SEC Charges Thor Token Creators for $2.6m ICO
<p class=”MsoNormal”>The United States <a href=”https://www.financemagnates.com/terms/s/securities-and-exchange-commission-sec/” target=”_blank” id=”3718b4df-fc5f-479a-861e-f52759439c15_1″ class=”terms__main-term”>Securities and Exchange Commission (SEC</a>) announced on Wednesday that it charged Thor Technologies, Inc. and its co-founders with conducting an unregistered sale of securities in the form of an initial coin offering (<a href=”https://www.financemagnates.com/tag/ico/” target=”_blank” rel=”follow”>ICO</a>).</p><p class=”MsoNormal”>According to the regulator’s complaint published yesterday, David Chin and Matthew Moravec offered and sold a cryptocurrency named Thor (THOR) between March and May 2018. The purpose of the ICO was to raise funds to develop a platform for companies and workers in the “gig” economy.</p><p class=”MsoNormal”>Chin promoted the tokens as an investment opportunity and suggested a potential increase in value once THOR hits popular exchanges and trading platforms. However, according to the SEC, no development work was underway at the time of the offering.</p><p class=”MsoNormal”>Thor Technologies have raised $2.6 million in cryptocurrencies and cash from 1,600 investors without having the proper licenses and authorizations issued by the SEC. The Commission filed an indictment in the U.S. District Court for the Northern District of California, suggesting the company and Chin violated the securities registration provisions of the Securities Act of 1933.</p><p class=”MsoNormal”>”The SEC seeks injunctive relief, the return of allegedly ill-gotten gains plus prejudgment interest, and civil penalties,” the Commission stated.</p><p class=”MsoNormal”>Moravec has heard similar charges, but has already decided to settle. Under the <a href=”https://www.financemagnates.com/terms/s/settlement/” target=”_blank” id=”2dc6d2c7-1626-4ecf-811e-4c1aabbdb280_1″ class=”terms__secondary-term”>settlement</a>, he cannot engage in cryptocurrency activities for three years, must pay a fine of $95,000 and disgorge $407,103 plus prejudgment interest of $72,209.45.</p><p>ICO Industry Pays For Past Sins</p><p class=”MsoNormal”>The ICO industry experienced a real boom in 2017-2018 with the rise in cryptocurrency demand. However, when the crypto winter arrived, the popularity of funding projects by issuing new digital tokens fell to zero. </p><p class=”MsoNormal”>During the ICO craze, the <a href=”https://www.financemagnates.com/tag/sec/” target=”_blank” rel=”follow”>SEC </a>warned of the risks associated with ICOs, suggesting that many offerings resembled securities, for which appropriate authorizations are necessary. Moreover, some of them bore the hallmarks of potential fraud. Although years have passed, rogue ICO promoters are still paying for their past sins.</p><p class=”MsoNormal”>In July, <a href=”https://www.financemagnates.com/cryptocurrency/news/titanium-blockchain-ceo-pleads-guilty-to-21-million-ico-scam/” target=”_blank” rel=”follow”>the U.S. Department of Justice announced</a> that the founder of the $21 million ICO scam of Titanium Blockchain Infrastructure Services pled guilty to his crime. He was facing up to 20 years in prison for his offenses and defrauding investors.</p><p class=”MsoNormal”>Earlier this year, the <a href=”https://www.financemagnates.com/cryptocurrency/news/us-sec-charges-australian-man-for-41m-ico-fraud/” target=”_blank” rel=”follow”>SEC convicted the owner of Crowd Machine and Metavine</a> for fraudulently raising $40.7 million via ICO. According to the regulator, he presented false and inaccurate information for an unregistered offering. </p><p class=”MsoNormal”>ICO industry data show the brutal truth: only 25% of projects met their goals, the average ICO did not survive more than two months, and 70% of all ideas turned out to be scams.</p>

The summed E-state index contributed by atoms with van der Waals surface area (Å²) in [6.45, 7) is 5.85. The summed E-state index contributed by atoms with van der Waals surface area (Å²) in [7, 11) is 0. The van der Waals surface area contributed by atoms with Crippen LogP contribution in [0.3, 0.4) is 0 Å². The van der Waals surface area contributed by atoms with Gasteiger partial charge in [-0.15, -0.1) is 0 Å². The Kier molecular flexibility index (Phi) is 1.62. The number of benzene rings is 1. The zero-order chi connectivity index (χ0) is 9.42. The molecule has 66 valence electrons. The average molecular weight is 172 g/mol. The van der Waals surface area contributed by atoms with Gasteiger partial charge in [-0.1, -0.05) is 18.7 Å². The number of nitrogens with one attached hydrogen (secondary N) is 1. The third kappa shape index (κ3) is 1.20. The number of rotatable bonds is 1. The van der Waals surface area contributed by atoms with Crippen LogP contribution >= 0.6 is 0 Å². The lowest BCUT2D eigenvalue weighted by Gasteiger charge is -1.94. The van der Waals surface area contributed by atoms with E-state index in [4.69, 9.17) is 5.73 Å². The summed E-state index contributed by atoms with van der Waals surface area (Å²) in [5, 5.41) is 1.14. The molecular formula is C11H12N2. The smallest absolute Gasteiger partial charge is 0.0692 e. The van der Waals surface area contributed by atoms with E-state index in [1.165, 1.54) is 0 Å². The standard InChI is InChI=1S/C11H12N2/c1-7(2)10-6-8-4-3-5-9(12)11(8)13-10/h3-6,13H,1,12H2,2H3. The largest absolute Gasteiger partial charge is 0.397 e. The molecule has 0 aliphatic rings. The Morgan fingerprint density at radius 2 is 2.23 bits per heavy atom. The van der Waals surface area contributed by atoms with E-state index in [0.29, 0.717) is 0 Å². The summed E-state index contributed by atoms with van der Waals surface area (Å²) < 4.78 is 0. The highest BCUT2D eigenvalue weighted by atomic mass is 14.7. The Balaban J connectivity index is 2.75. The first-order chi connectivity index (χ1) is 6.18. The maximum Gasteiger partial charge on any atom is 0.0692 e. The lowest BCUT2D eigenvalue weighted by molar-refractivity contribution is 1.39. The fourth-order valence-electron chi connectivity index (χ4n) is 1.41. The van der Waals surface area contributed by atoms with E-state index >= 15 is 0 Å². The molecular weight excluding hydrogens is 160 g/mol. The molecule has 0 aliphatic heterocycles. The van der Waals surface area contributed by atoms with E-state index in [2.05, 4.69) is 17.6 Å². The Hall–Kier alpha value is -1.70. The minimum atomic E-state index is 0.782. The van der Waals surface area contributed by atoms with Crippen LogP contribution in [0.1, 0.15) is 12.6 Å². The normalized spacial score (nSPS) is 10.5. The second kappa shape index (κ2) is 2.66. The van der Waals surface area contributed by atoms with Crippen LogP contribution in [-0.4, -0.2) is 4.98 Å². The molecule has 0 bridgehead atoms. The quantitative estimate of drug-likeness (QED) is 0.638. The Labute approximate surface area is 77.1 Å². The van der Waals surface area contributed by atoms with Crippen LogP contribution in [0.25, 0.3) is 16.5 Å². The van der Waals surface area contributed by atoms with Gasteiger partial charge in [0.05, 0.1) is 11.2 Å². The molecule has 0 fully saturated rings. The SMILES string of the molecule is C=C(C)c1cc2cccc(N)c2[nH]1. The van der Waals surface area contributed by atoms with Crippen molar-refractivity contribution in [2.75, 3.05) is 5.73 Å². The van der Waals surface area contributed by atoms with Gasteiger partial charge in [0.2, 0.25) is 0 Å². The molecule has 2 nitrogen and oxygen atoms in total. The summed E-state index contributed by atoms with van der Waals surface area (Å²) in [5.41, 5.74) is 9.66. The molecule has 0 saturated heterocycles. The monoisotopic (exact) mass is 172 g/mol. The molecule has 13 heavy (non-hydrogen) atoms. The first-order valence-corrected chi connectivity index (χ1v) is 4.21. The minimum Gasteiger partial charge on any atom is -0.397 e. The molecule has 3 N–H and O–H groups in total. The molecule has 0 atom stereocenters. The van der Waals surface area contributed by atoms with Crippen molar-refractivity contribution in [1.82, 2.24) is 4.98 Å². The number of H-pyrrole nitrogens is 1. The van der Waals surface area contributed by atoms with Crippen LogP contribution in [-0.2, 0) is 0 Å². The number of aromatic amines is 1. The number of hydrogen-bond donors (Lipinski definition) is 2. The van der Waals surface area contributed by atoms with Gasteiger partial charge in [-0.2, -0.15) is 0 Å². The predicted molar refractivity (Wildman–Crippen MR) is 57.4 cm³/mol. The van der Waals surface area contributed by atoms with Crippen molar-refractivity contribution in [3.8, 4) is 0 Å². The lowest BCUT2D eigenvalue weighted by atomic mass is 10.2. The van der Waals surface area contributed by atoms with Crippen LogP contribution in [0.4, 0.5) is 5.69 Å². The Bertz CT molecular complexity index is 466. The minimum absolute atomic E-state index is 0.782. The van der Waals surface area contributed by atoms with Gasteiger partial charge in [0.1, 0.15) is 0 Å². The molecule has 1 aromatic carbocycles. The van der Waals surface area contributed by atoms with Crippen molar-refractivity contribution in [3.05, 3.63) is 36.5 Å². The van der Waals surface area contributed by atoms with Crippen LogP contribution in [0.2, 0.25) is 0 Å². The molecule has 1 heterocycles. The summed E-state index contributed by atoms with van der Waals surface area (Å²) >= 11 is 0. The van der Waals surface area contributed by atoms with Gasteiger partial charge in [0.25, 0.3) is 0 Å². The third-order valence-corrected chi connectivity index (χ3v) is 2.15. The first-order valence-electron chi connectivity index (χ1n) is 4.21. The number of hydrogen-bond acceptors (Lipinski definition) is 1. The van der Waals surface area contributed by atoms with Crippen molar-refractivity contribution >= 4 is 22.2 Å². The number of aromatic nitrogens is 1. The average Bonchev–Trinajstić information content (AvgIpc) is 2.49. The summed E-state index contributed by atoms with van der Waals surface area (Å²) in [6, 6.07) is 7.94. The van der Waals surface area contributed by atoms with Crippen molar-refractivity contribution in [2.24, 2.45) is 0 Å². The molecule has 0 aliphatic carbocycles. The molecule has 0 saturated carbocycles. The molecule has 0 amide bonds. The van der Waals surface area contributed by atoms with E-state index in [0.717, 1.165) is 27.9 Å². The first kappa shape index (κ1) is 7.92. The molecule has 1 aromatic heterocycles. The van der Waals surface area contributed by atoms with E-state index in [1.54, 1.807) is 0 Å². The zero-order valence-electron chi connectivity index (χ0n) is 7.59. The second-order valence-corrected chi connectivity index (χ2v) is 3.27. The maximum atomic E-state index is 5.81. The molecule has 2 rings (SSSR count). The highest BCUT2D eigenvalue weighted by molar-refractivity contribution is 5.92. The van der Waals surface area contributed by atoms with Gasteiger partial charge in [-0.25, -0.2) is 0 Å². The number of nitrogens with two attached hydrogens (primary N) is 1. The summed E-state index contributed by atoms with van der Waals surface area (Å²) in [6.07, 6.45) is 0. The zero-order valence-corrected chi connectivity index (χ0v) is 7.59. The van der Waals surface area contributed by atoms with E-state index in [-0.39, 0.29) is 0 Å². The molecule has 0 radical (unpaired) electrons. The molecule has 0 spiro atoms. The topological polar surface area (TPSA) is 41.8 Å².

This article was written by Damian Chmiel at www.financemagnates.com.
This content was originally published here.